Hypotestosteronemia is an aging-associated disease. Little is known about experimental evidence linking androgen deficiency to hypertension. Various androgens are acute vasodilators, both in vitro and in vivo. We aimed to systematically investigate blood pressure (BP) in male normotensive intact or orchidectomized (ORX) Wistar and Wistar-Kyoto rats. Furthermore, we studied the acute antihypertensive responses of testosterone (TES), its precursor (DHEA), or its 5β-reduced metabolite (5β-DHT) in conscious, unrestrained, hypertensive Wistar rats caused by orchidectomy to determine their potency and efficacy. Similarly, the mechanism of their action mediated by nitric oxide (NO) was studied in vivo.
BP of ORX rats was evaluated weekly for 18 weeks by tail cuff plethysmography. Subsequently, BP of ORX Wistar rats was measured by chronic indwelling vascular catheters, arterial, and venous catheters were implanted under anesthesia for BP recording and androgen administration, respectively. Then, a dose-response curve of each androgen was performed. Likewise, the dose-response curve of 5β-DHT, the most potent androgen, was repeated in the presence of a nonselective NO synthase inhibitor (L-NAME) or an inhibitor of endothelial NO synthesis (Endothelin-1).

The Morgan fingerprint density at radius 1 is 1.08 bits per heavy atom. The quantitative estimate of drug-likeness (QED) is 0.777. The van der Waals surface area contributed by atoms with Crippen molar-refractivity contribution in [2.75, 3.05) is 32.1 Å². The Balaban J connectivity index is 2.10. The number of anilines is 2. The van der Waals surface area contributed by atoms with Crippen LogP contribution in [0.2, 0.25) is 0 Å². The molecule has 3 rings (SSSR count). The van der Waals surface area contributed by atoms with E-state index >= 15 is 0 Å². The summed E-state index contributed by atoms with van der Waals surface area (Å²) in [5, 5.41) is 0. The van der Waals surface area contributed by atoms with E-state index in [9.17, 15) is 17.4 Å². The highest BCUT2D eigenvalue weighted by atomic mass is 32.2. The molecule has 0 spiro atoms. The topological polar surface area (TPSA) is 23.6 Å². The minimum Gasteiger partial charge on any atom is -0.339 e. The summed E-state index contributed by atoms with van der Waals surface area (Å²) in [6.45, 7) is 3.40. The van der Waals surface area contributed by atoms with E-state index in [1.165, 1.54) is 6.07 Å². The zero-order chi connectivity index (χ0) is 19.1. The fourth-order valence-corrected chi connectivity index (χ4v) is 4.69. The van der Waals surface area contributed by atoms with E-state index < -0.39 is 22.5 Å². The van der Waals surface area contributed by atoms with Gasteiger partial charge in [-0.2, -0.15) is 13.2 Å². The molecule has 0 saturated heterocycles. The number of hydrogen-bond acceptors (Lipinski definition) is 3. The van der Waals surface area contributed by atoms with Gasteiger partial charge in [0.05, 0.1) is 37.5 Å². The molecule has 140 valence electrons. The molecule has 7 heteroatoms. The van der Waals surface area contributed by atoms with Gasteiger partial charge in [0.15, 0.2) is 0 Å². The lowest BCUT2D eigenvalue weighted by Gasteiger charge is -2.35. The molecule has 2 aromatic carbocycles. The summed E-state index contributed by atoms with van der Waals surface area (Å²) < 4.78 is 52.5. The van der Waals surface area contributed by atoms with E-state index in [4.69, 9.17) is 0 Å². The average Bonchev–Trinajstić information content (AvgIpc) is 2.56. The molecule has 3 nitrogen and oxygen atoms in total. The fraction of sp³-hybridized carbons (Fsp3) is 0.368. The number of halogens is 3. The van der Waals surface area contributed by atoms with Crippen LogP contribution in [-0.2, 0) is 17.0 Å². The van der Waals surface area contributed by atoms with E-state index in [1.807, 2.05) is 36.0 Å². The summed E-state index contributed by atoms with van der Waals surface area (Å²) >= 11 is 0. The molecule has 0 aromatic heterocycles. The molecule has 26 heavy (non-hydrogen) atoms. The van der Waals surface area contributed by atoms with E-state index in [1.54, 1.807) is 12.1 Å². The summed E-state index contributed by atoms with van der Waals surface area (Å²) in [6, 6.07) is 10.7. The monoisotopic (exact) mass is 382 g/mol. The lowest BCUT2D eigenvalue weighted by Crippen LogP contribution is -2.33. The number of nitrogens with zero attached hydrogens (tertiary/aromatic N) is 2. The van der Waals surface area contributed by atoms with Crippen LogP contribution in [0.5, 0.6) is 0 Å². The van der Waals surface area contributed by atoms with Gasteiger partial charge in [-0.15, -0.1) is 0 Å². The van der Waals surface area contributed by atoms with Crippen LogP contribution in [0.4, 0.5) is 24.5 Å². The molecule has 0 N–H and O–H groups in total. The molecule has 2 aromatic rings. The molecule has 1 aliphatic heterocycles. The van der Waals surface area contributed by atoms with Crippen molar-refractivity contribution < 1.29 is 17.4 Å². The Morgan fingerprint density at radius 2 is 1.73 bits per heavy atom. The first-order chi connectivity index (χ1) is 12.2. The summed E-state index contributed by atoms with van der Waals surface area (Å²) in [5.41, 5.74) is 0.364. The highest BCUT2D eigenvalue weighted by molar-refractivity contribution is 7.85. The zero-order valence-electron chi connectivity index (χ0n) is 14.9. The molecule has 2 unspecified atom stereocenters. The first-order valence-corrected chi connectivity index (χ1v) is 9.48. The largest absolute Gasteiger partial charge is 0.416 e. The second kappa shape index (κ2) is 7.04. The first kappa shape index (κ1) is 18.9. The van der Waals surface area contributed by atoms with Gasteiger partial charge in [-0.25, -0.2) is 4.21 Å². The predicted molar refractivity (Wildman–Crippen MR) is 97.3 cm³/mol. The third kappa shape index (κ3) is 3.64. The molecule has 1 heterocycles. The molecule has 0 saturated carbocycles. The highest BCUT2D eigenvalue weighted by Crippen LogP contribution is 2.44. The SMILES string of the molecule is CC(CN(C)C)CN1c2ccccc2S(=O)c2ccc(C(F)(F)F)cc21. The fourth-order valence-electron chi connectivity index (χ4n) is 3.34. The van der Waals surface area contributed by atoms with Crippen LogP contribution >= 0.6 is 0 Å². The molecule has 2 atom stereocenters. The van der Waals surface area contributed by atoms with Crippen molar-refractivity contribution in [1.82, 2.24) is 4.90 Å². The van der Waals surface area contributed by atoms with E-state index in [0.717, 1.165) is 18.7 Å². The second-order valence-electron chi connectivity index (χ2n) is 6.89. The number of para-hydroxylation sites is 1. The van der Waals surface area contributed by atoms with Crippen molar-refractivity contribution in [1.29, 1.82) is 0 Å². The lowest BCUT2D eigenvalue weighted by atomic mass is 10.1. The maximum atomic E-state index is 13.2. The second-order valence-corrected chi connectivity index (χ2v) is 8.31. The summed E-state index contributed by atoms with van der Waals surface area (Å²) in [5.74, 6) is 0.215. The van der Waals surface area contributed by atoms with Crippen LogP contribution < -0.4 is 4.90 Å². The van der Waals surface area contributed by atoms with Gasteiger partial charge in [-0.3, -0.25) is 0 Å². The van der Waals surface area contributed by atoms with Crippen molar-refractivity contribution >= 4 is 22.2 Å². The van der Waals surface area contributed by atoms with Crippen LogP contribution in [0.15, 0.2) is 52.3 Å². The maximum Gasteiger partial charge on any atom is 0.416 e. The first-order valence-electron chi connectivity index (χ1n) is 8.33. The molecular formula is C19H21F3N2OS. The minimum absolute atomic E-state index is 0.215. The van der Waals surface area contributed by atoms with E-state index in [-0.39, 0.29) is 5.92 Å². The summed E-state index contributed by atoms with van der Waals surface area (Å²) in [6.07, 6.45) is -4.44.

ORX rats progressively increased systolic/diastolic BP (167 ± 2.8/141 ± 3.3 mmHg) over 18 weeks. No difference was found between strains. The BP was reduced in a dose-dependent manner caused by i.v. bolus injection of each androgen, with a rank order of potency of: 5β-DHT = DHEA>>TES. Dose-dependent antihypertension induced by 5β-DHT in ORX rats was not abolished in the presence of L-NAME or Endothelin-1.
These in vivo experimental findings reveal that hypotestosteronemia is a determining factor for the development of hypertension which is powerfully reduced by androgen administration, and 5β-DHT induces a potent and effective antihypertensive response by a NO-independent mechanism.